While attending a press event at Kobojo’s studio in Dundee, I was fortunate enough to squeeze in a quick interview with the company’s CEO and producer of Zodiac, Mario Rizzo. Rizzo took the helm of Kobojo in mid-2013, redirecting the focus of the company from social games to break into the mobile and mid-core market. With their new free-to-play RPG title Zodiac leading the charge into battle, I couldn’t help but pick his brain about the project which has turned heads at 2014’s Tokyo Game Show and this year’s Games Developer Conference.
Zodiac almost breaks the fourth wall with it’s insanely crisp and breathtakingly beautiful 2D hand-animated graphics. As portable power advances and seemingly a new, more powerful incarnation of the iPad is released every year, the question must be asked why Kobojo opted to go old-school with their 2D graphics instead of creating a fully-realised 3D world.
“We really wanted to make a game that could compete with big triple-A games, and we can’t spend 50 million euros to make something like Final Fantasy with fully rendered 3D graphics: we’re still a small independent company so what we realised was… it was a quality choice. The art style, I think the decision of it was based on looking at many many 2D games and we saw Dragon’s Crown when it came out, and we’re like ‘oh my God, that’s the most beautiful game I’ve ever seen’.”
Zodiac is coming exclusively to iOS with possible expansion onto PS Vita and PC in the future. Kobojo have received plenty of positive feedback and support from Apple throughout the development process, and when asked about whether the studio expected Zodiac to encourage more players into the JRPG genre, Rizzo said:
“We’re hoping, that’s what we’re trying. Apple seems to think so, they think that the beauty of the game will draw people in. They focus a lot on how beautiful a game is… that’s the cool thing about working with Apple. They don’t care about money, so if you go to a meeting with Apple and you say ‘We’re going to do something like Clash of Clans and make ten billion dollars’ or whatever, they’ll just stop the meeting and walk out. But if I’m like ‘We’re going to create visually the highest quality game that’s ever been put on one of your devices: it’s going to be stunning, it’s all hand-animated, hand-drawn ”… then they’ll go ‘Oh, okay, that’s pretty impressive. Let’s talk.’ They care about quality, because they know that if the game is high quality then they’ll make money.”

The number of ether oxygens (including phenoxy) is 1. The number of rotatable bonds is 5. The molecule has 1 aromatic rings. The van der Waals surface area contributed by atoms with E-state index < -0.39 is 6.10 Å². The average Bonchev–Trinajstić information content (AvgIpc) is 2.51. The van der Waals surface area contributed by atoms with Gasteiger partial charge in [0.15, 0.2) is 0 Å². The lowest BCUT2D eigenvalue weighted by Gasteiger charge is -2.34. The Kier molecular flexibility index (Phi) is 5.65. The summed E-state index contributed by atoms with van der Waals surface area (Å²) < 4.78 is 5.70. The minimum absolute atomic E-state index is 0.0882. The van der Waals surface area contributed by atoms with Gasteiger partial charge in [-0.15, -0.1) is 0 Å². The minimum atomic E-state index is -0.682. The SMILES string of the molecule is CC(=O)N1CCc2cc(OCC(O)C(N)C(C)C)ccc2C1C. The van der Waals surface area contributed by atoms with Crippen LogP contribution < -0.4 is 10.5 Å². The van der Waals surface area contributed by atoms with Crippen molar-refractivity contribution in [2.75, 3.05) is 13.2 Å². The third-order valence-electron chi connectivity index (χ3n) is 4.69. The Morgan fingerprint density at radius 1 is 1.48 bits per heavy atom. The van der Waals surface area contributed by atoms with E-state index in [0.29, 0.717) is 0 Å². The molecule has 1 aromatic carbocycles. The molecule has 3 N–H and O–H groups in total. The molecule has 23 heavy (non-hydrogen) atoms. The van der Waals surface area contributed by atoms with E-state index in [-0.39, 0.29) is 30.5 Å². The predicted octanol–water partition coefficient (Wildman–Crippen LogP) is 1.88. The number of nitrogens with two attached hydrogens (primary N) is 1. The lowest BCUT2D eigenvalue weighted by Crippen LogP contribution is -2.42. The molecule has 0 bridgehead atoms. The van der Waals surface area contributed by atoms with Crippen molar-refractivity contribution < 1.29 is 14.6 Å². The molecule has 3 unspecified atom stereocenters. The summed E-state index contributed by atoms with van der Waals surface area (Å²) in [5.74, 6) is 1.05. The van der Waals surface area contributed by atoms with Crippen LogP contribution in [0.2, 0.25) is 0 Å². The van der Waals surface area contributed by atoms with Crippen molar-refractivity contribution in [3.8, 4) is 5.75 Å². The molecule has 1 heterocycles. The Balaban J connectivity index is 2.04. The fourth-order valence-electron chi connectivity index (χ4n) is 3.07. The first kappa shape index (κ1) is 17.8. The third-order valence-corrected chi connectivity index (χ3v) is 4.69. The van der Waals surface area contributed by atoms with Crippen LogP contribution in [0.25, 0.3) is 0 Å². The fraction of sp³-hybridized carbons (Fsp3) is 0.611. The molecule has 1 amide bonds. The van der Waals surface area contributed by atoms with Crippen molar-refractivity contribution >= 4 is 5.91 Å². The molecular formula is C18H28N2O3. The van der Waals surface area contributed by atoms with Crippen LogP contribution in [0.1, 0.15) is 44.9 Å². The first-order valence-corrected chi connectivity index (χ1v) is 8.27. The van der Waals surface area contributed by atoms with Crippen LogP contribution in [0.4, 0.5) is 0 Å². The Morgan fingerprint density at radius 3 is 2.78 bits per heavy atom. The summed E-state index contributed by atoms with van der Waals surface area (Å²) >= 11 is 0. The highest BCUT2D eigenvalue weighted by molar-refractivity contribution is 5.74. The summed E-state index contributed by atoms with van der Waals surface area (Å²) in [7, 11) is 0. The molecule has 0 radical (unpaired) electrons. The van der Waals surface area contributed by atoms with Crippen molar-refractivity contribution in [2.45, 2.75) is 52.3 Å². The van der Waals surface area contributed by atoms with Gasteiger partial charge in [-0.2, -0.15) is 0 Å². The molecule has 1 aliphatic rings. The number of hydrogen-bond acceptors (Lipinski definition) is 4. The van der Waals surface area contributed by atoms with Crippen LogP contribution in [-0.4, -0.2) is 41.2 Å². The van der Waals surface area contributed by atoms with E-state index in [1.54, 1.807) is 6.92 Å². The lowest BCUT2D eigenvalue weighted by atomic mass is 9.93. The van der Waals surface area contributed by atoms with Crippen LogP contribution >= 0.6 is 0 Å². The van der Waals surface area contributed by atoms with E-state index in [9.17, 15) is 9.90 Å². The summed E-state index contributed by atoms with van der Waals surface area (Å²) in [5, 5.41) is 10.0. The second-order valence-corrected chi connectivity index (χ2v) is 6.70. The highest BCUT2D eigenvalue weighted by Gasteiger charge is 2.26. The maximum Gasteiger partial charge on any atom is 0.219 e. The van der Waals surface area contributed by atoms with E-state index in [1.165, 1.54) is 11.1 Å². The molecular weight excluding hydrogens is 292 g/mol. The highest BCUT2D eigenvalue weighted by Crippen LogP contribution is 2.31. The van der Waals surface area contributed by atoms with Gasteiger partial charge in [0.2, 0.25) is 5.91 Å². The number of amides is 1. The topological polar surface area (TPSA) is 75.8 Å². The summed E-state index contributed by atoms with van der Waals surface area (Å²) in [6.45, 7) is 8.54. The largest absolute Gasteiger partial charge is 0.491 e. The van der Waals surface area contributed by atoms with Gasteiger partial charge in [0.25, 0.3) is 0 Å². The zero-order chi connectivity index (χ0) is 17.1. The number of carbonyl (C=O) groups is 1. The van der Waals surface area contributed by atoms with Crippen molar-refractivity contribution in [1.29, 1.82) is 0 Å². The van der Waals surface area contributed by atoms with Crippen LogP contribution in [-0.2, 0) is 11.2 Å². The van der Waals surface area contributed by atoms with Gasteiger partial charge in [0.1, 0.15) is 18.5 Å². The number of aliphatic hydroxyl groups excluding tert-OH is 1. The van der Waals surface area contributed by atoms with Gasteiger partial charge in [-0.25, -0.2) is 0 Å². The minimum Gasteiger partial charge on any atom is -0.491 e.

With many mobile games currently only supporting online play, a growing key feature for consumers is the ability to play offline on the off-chance that they are unable to be connect to wifi or their mobile network. Offline play seems to be a feature that will be available with Zodiac, but new expansions later on in the game’s lifecycle may cause issues.
“The current development plan is that it caches and you can play the game offline, like Candy Crush does now. The more and more online features we add then the more questions the tech team start to ask like ‘How do we design around this?’ or ‘What happens when someone loses connection?’. If we get to a point where we add so many online features that it becomes tough, then we may have to require constant online connection but right now, the current version of the game is completely single player: you can play it offline, it caches locally and you don’t have to be connected.”
In such a crowded mobile market, games can quickly rise to prominence and it can feel like everyone you know is playing before tumbling back into obscurity as their spark fizzles out. Longevity is a primary factor which has to be considered when trying to stand out from the crowd and it appears that Kobojo have already got a plan in mind.
“Right now, we have 22 people working on the game. By the end of the year, there’s supposed to 31 and next year there’s supposed to be 40. That’s all for Zodiac, so they’re the ones who are adding content every month, who are doing the updates, who are doing the bug fixes… Also, because we developed the game in Unity, we expect we’ll take the game to many platforms like not just phones and tablets but we could bring the game to PC or put it on Steam so we need a big team to manage that. We see Zodiac as basically the main project for this studio for the next three to five years. If you look at the highest quality 3D games from two years ago, let’s say on iOS… what was it, Infinity Blade? Today, they’ll look kind of a bit… but we really think that Zodiac will look crisp in three to five years, and we can maintain that level of quality.”